Does new exec have the political savvy to keep the anti-poverty funds flowing?
Even as the board of the city’s largest Jewish anti-poverty agency rushed to do damage control this week in the wake of the corruption scandal ensnaring its longtime CEO, one insider admitted it was far from certain whether the board’s action would result in the city quickly releasing $1.4 million in taxpayer funds it froze in the wake of the scandal.
Six days after the Metropolitan Council on Jewish Poverty fired longtime executive director William Rapfogel following an investigation of financial misconduct charges, the agency named David Frankel as his successor.
Less than two weeks before the start of the High Holy Days season, when large Yom Tov meals hosted in most Jewish homes increase the work of Jewish anti-poverty organizations who distribute food to the needy, some of the shelves of the food pantry at the Queens Jewish Community Council in Forest Hills are nearly empty.
Some scandals, when we learn of them, seem almost predictable, a disgrace that was just waiting to happen. Others, like the news this week that William “Willy” Rapfogel, the popular and successful executive director and CEO of the Metropolitan Council on Jewish Poverty, has been fired and is under investigation for financial misconduct, come as a shock. As a Jewish community leader who had helped Met Council, during his more than two decades at the helm, grow into a major social-service organization, Rapfogel was energetic, effective, focused and well connected. Now, it seems in hindsight, to a fault.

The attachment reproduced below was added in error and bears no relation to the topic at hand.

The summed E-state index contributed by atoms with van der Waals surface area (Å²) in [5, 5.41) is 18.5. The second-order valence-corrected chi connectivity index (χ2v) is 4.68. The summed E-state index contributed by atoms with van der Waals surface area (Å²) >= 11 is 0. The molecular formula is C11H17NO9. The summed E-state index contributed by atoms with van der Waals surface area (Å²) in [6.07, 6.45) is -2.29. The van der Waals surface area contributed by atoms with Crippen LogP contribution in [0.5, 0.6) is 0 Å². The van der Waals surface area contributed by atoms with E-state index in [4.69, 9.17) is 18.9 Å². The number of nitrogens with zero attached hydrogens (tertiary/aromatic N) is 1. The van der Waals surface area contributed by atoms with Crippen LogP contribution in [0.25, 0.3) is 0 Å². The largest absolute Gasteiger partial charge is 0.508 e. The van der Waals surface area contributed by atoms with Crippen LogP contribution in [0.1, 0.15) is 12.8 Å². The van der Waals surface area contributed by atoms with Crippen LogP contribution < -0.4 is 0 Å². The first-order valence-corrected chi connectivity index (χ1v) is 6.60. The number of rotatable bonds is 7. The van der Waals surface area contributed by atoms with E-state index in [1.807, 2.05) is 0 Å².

State probes agency as anti-poverty group's board cites financial misconduct; insurance payments scrutinized.
Adam Dickter and Steve Lipman
In a bombshell announcement Monday morning, the Metropolitan Council on Jewish Poverty announced that it had terminated its chief executive officer, William Rapfogel, one of the longest-serving Jewish agency heads in the area, citing financial misconduct.
Rapfogel evidently does not plan to dispute the charges against him, saying later in the day in a statement issued by his lawyer that "I deeply regret the mistakes I have made that led to my departure from the organization" after 21 years of service.
At first glance, the “Special Report on Poverty,” the third and final part of the 2011 population study of the Greater New York Jewish community that was commissioned by UJA-Federation in consultation with the Metropolitan Council on Jewish Poverty, holds no surprises.
Community struggles to respond to ‘immense’ needs, especially among elderly and chasidic.
A few years out of the State University of New York at Binghamton, where he was a political science major and an active volunteer in several campus activities, Jeremy Levine works every day at the Manhattan headquarters of UJA-Federation of New York, helping to coordinate many of the anti-poverty programs the philanthropy supports.
Legislation would require USDA to monitor and increase kosher food supply.
A New York senator and congressman on Monday announced that they introduced new legislation in Congress to try to ensure that kosher food pantries receive enough food.
The legislation, sponsored by Senator Kirsten Gillibrand and Congressman Joe Crowley, both Democrats, requires the U.S. Department of Agriculture to make sure it ends up at kosher food banks, according to a press release.